Kitco News Gold Survey: Wall Street Split On Price Direction
Bulls say gold looks oversold after this week’s decline, plus they cite ongoing geopolitical uncertainty and a view that the U.S. dollar will give up some of its strength. Bears cite an expectation that geopolitical tensions will ease and say a decline in open interest, which is the number of open futures positions, at a time when prices fell, is a sign of bulls exiting the market.
Seventeen market professionals took part in the weekly survey. Six respondents, or 35%, called for gold prices to rise over the next week. Another seven voters, or 41%, looked for gold to fall, while four, or 24%, see a sideways market.
With the poll coming out a day early ahead of the long Easter weekend, Kitco News opted not to do a Main Street online survey.
For the trading week now winding down, Wall Street and Main Street majorities both expected gold to maintain the previous week’s rally. Instead, gold fell back. As of 11:20 a.m. EDT, Comex June gold was down 1.9% for the week so far to $1,327.50 an ounce.
Phil Flynn, senior market analyst with at Price Futures Group, said he looks for a recovery in gold next week although not a massive move higher.
“The market was oversold a little bit,” he said. “Recent strength in the dollar should abate next week….We’ll see some buying come back in gold looking for an alternative to stock-market volatility.”
George Gero, managing director with RBC Wealth Management, also looks for gold to recover.
“I think we will start looking at geopolitical headlines plus mid-term elections,” Gero said. “There will be talks on tariffs. There will be enough headlines that will support gold next week.”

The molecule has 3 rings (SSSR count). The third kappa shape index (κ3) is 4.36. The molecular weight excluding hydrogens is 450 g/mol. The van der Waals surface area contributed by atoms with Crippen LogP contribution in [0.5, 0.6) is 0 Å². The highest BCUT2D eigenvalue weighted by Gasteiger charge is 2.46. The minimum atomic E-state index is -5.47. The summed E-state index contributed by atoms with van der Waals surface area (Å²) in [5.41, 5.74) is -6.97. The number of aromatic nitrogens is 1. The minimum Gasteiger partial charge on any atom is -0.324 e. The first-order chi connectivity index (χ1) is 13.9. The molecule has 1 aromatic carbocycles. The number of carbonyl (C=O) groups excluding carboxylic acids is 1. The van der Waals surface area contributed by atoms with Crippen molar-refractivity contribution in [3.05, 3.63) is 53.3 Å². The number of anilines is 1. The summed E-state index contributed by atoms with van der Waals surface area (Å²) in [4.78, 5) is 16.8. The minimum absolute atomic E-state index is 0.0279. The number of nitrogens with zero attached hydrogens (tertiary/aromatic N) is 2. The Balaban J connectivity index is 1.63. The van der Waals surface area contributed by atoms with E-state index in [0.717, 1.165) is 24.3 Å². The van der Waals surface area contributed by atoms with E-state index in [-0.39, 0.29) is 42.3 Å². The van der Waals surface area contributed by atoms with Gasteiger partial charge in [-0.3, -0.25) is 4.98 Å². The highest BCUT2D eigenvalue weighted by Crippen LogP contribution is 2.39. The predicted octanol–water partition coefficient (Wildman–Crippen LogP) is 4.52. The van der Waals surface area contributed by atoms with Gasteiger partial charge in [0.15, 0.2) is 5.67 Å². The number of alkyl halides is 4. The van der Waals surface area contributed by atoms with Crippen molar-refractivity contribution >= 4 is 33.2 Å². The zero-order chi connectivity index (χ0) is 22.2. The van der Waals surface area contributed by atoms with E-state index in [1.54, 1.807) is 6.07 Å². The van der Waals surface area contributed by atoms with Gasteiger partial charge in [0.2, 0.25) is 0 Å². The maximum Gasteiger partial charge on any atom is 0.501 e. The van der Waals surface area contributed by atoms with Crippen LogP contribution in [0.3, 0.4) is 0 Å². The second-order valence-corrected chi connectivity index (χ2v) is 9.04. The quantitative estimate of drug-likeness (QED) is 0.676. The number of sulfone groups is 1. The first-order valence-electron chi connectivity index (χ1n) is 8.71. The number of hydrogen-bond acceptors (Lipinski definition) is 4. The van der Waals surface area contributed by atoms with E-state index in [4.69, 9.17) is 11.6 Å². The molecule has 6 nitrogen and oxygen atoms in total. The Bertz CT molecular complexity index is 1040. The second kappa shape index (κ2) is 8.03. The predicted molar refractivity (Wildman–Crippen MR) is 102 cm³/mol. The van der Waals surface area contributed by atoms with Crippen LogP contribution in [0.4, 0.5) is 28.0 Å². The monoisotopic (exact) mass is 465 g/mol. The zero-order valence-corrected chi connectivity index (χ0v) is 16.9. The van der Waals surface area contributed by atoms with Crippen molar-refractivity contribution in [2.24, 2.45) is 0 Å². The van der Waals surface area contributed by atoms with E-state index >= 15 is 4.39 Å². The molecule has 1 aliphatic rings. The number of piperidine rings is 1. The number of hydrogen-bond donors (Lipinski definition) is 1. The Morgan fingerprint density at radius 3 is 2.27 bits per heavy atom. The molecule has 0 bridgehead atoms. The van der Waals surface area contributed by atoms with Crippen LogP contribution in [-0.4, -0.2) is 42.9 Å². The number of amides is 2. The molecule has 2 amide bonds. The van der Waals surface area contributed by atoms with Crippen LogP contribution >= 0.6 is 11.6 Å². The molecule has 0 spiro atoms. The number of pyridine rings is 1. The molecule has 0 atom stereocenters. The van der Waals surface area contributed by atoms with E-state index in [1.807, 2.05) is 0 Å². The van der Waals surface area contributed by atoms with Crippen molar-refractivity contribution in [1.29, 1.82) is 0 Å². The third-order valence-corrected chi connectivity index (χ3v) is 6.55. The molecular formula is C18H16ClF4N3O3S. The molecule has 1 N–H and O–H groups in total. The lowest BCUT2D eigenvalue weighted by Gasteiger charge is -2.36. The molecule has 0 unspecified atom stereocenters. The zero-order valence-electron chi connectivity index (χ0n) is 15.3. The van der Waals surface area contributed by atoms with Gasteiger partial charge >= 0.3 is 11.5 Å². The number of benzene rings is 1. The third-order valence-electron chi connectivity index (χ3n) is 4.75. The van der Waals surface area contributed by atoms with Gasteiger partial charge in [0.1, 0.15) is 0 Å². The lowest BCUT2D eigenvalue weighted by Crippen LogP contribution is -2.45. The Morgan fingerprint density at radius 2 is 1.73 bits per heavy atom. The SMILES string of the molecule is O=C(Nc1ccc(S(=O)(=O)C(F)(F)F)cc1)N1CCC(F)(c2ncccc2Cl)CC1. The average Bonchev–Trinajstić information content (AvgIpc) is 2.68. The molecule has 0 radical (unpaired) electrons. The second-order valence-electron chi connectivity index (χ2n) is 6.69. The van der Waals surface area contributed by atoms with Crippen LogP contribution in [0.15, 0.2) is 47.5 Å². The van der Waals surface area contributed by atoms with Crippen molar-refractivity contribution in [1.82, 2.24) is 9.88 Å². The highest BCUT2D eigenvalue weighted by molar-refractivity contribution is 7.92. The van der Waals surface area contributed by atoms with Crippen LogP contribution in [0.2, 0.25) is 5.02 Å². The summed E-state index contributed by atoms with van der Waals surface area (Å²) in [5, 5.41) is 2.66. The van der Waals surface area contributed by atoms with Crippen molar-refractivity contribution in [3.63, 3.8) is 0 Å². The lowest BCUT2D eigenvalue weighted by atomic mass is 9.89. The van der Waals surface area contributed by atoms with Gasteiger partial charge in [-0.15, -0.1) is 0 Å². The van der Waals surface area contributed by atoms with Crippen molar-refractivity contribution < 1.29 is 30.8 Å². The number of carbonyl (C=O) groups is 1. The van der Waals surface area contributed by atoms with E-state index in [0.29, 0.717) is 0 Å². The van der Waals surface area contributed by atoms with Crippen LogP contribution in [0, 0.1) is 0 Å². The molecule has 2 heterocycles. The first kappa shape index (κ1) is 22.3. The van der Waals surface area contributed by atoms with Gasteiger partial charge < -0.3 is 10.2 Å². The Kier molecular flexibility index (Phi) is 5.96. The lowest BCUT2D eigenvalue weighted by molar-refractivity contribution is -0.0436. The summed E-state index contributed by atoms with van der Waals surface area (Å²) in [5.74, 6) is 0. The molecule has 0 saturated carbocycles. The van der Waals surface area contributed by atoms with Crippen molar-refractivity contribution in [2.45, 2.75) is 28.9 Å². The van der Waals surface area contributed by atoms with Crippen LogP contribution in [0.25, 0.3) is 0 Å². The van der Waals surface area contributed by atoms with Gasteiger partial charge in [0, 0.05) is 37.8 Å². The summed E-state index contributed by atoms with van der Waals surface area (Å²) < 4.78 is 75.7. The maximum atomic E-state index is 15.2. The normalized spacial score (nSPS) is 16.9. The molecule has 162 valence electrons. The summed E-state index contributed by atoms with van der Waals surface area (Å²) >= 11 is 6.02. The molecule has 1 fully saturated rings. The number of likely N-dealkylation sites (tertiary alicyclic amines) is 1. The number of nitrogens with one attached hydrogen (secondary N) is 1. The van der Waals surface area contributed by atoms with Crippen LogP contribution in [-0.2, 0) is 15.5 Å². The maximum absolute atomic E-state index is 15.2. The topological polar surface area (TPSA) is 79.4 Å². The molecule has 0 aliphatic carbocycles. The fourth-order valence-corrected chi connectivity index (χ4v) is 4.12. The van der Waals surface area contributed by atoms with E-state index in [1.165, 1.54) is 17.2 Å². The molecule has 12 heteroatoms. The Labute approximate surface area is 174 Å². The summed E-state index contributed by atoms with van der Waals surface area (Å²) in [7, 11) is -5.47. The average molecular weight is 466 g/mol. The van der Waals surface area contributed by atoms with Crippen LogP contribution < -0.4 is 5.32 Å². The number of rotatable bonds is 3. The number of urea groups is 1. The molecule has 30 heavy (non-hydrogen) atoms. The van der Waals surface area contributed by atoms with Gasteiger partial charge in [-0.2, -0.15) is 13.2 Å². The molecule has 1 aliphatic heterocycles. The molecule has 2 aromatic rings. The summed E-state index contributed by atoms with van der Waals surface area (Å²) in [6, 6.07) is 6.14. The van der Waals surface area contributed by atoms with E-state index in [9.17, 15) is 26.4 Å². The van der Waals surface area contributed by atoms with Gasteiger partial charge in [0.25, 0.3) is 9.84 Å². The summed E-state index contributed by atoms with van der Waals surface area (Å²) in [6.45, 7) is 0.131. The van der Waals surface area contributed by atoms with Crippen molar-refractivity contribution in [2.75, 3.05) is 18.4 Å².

Afshin Nabavi, head of trading at trading house MKS (Switzerland) SA, said much of this week’s downward move can probably be chalked up to month- and quarter-end position squaring.
“With uncertainties going on in the geopolitical world, I would not be surprised to see gold go back up again, but continuing in the same range,” he said.
Adrian Day, chairman and chief executive officer of Adrian Day Asset Management, also said higher.
“The recent gold weakness, due to dollar strength, is a response to improved U.S. economic news,” he said. “This effect will be short-lived, in our view, and gold will start to respond to weak equities, particularly the U.S. tech sector. Investors will be looking for a hedge on their equities, and the best hedge is gold.”
Sean Lusk, director of commercial hedging with Walsh Trading, also looks for a bounce, commenting that “you’d rather be long [bullish] longer term than short [bearish], especially if the trade starts to price in reflation.”
Meanwhile, ForexLive managing director Adam Button looks for the recent slide in gold to continue.
“Technically, gold rejected the top of the recent range and fundamentally, [and] tensions around North Korea have diminished,” he said.
Ken Morrison, editor of the newsletter Morrison on the Markets, said gold could retest the $1,310-an-ounce level.
“June gold quickly rejected the rally to $1,360 resistance, an extension of the respective January and February highs,” he said. “The corresponding pullback toward support at $1,320 also saw open interest decline over 10% since last Friday. In part, the sharp decline in open interest is due to participants exiting the April contract prior to first-notice day, but it also indicates net long liquidation. I expect gold needs a solid re-test of support at $1,310 in the week ahead.”
Charlie Nedoss, senior market strategist with LaSalle Futures Group, also pointed to the decline in open positions in his call for prices to ease some more. He also noted that gold has fallen below its 20-day moving average.
“It looks like we are taking some longs out of the market,” he said, later adding: “The technicals look weak on gold.”
Peter Hug, global trading director of Kitco Metals, described himself as neutral for now. “It could break either way [and] really will depend on ‘new’ news.”